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State of the nation??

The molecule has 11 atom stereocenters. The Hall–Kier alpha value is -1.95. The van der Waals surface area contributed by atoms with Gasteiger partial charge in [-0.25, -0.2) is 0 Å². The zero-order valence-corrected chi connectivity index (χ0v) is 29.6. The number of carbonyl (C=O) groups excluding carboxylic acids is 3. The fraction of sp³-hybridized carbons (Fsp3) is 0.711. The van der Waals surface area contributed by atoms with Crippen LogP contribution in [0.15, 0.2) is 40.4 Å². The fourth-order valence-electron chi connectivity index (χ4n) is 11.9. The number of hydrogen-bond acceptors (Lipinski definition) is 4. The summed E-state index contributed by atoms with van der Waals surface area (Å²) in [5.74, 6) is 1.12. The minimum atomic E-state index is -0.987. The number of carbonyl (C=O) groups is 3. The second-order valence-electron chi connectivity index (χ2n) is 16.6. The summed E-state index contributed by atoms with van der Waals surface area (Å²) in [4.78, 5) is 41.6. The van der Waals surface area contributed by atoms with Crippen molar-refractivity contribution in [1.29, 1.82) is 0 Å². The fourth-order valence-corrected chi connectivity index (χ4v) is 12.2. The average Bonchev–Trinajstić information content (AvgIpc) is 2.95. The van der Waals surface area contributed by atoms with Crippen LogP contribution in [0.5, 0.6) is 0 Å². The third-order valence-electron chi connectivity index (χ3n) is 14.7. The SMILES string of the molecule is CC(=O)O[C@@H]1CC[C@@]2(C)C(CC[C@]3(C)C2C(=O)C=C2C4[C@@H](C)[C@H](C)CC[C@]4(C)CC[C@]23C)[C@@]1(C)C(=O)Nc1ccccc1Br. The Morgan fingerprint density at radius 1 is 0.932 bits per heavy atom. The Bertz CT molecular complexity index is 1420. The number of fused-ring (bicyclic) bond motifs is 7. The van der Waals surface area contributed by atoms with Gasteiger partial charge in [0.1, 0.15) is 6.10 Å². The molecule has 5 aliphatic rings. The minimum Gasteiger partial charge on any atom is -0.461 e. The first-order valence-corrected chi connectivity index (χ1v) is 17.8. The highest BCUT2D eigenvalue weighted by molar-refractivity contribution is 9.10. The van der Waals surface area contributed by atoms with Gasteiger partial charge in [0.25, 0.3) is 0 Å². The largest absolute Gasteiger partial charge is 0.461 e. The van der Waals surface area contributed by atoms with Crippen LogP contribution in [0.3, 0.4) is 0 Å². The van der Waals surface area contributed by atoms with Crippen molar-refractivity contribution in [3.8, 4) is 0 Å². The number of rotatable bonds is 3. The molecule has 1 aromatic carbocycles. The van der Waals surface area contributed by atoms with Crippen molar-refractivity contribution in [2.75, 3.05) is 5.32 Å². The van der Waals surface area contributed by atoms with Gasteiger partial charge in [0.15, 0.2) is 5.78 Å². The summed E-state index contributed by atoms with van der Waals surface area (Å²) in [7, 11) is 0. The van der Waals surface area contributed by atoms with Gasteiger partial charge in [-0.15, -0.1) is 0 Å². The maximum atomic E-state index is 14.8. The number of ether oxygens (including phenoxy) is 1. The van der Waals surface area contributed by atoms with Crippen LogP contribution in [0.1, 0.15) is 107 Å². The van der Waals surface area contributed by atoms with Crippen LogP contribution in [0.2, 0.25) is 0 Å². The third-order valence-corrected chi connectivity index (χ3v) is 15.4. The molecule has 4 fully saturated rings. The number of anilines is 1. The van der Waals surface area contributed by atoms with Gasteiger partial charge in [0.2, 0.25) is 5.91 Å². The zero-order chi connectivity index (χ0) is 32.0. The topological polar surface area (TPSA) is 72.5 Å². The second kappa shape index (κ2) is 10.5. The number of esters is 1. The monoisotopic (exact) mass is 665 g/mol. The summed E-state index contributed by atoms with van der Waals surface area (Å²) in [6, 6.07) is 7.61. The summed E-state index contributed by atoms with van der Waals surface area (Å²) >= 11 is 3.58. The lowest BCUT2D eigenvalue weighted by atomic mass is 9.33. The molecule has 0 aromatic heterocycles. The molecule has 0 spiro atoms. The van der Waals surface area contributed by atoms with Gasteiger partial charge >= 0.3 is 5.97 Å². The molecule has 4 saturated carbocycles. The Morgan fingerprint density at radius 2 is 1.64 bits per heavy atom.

We should all be concerned about the state of the nation, especially when so many of our men are battling prostate and testicular cancer, says Zenzile Mogoba, group communications manager at Hollard Group. “Every year, when parliament opens, we take stock of the political state of our country. Why are we not doing the same with our health? The state of our men’s health in particular,” asks Mogoba. Every March Hollard sounds a clarion call for the Daredevil Run, which over the years has come to be known as the “ballsiest run in all the land”. Brave men wear trainers and purple Speedos and hit peak hour traffic to draw attention to male cancers, specifically prostate and testicular cancer. The ultimate mission being to lend a hand to the call for early detection. One in four black men have a chance of developing prostate cancer, which only has a one-in-eight chance of affecting white men. Testicular cancer on the other hand is a high risk among white males. One in 250 white men have a chance of developing testicular cancer, while only one in 1 700 black men are at risk of this cancer. “We encourage men to be comfortable enough to check their balls for testicular cancer, and all men above the age of 40 should include a Prostate Specific Antigen (PSA) blood test with their annual check-ups. “This is the main drive behind the Hollard Daredevil Run -- early detection. Men have a 98% chance of beating these cancers when they are picked up early. When left to spread, there’s only a 30% chance of survival,” Mogoba says. This, says Mogoba, is what men can do for themselves, but there’s an opportunity to do more for other men. Taking part in the annual Hollard Daredevil Run allows men who participate to raise funds for early detection for other men who may not have access to the required medical facilities. “There are areas in our country that are largely under serviced. In these areas men do not get information and opportunity, whether due to socio-economic reasons or lack of access. However, these men are part of us, and it is for them that we host the run each March. All proceeds from entries go towards campaigns by the Prostate Cancer Foundation (PCF) and the Cancer Association of South Africa (CANSA) that up the fight against male cancers specifically in remote areas.” The 10th Hollard Daredevil Run takes place on March 13, at Zoo Lake. Last year alone this camaraderie of brothers saw more than 300 participants taking a PSA test, 12 of these were referred for a follow up. This means a possible 12 lives saved just through positive participation. A country is only as powerful as the health of its citizens. Healthy men and women are able to contribute positively to the economy and future of a nation. “While we have put the spotlight on men,” Mogoba says, “the general message is that true wealth lies in health. “Men who take care to check their health regularly and test for male cancers give a gift of life, not only to themselves, but their loved ones as well. Their children, parents, and spouses get to enjoy them a while longer because they heeded the call for early detection. The future then becomes that much better for many, including our beautiful nation.”

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